Hey everyone- it’s been a while, and we hope your summer has been fun, restful, and safe. Great School Voices is also in summer mode we’re back to deliver your summer education news round-up!
In early July, Great School Voices sat down with New York City-based Neighborhood Charter Schools to learn more about implementing their Autism Spectrum Disorder Program. Earlier this month, we released two new episodes of SOBEO Rants with the one and only Marquis Evans.
ICYMI – SOBEO Rants – Season 4 Episode 2
Are Allies Getting in the Way of Black Excellence? – The following post is from your host of SOBE Rants, MarQuis Evans, and is intended as an introductory companion piece for the next SOBE Rants podcast. Follow Quis on this journey by subscribing to Apple, Google Podcasts, or Spotify!
In this episode, Quis delves into cultural competence and discusses whether students need more educators that look like them and share their lived experiences.
News You Need to Know
New York Times – How bad is the teacher shortage? – Depends on where you live.
Many public schools across the United States are opening their doors with fewer teachers than they had hoped for. According to one national survey by Education Week, nearly three-fourths of principals and district officials said this summer that the number of teaching applicants was insufficient to fill their open positions.
Inside Higher Ed – Teacher Education Programs desperately seek students.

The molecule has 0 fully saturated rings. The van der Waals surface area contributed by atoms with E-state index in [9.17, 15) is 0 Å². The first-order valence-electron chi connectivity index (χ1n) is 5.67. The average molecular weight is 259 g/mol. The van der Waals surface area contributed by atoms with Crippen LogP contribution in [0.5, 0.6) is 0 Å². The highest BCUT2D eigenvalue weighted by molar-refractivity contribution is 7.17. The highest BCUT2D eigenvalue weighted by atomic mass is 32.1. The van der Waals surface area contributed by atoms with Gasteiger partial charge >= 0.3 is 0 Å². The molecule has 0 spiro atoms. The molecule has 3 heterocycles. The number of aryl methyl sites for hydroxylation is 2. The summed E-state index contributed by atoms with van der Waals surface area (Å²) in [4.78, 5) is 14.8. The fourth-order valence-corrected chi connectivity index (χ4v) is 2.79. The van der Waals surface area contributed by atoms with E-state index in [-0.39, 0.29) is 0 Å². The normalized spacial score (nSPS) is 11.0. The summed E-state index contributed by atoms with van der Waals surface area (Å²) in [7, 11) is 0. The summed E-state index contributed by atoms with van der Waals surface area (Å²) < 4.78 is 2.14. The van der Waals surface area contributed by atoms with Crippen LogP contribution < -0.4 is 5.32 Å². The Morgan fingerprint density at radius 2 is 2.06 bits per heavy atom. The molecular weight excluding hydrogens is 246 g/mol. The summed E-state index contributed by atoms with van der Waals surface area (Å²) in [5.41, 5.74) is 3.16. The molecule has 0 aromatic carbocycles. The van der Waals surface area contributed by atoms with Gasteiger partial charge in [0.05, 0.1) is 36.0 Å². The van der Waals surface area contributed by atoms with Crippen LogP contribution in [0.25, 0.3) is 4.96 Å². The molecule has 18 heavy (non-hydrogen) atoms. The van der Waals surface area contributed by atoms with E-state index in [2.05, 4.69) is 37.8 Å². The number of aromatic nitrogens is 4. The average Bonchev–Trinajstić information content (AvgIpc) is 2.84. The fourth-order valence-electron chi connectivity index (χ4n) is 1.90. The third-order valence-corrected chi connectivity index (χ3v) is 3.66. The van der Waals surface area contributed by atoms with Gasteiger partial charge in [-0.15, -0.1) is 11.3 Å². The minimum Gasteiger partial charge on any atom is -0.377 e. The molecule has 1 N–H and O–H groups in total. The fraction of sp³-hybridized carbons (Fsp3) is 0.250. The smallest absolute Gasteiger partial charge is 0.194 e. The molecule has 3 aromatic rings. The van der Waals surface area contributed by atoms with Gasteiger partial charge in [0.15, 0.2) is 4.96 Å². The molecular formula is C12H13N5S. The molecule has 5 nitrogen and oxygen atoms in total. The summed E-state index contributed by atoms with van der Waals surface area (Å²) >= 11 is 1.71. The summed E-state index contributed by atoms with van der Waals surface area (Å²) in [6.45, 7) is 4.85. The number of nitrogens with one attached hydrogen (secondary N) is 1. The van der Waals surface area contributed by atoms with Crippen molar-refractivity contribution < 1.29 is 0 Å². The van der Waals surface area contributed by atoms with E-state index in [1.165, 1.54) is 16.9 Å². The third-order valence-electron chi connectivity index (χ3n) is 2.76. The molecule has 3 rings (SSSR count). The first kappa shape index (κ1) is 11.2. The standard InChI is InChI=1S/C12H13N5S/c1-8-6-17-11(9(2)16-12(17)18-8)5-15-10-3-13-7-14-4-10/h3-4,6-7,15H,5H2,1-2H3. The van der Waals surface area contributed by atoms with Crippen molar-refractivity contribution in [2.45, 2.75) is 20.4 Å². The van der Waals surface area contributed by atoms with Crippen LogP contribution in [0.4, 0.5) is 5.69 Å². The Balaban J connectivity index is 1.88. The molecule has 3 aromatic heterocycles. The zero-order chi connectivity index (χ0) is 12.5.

Education colleges and teacher preparation programs are creating new incentives to lure students, hoping to reverse years of enrollment declines and fill classroom vacancies.
Vice President Kamala Harris joined with Oakland leaders earlier this month to announce the establishment of the Oakland Generation Fund, which aims to provide financial support to low-income children and help end generational poverty.
A persistent teacher shortage has forced many California school districts to hire teachers who aren’t fully credentialed or are teaching out of their subject areas. More of those teachers are teaching classes at schools with high percentages of low-income students, undermining efforts to achieve academic parity with more affluent schools.
Tony Thurmond faces little opposition for a second term as California schools superintendent, but critics question how much he has accomplished. He points to task forces that are influencing education policy and says he wants to help public schools rebound from the pandemic.
In February, the Oakland Unified School Board voted to permanently close or truncate three schools this year and six more next year. Parker K-8 was one of those schools slated for closure. In protest of that decision, dozens of students, parents, and public school advocates refused to leave Parker K-8 after the last day of the official school year on May 25, and have been engaged in an around-the-clock “liberation” of the campus ever since. The activists have renamed the site “Parker Community School.”
On August 4, 71 days after the school takeover had begun, OUSD executive staff, on the last day before the OUSD School Board returned from its summer recess, sent private security contractors from Overall and Associates to go to the school and evict the activists. Parker Community School activists have been engaged in a sit-in protest at a former OUSD school since it was permanently shuttered on May 25.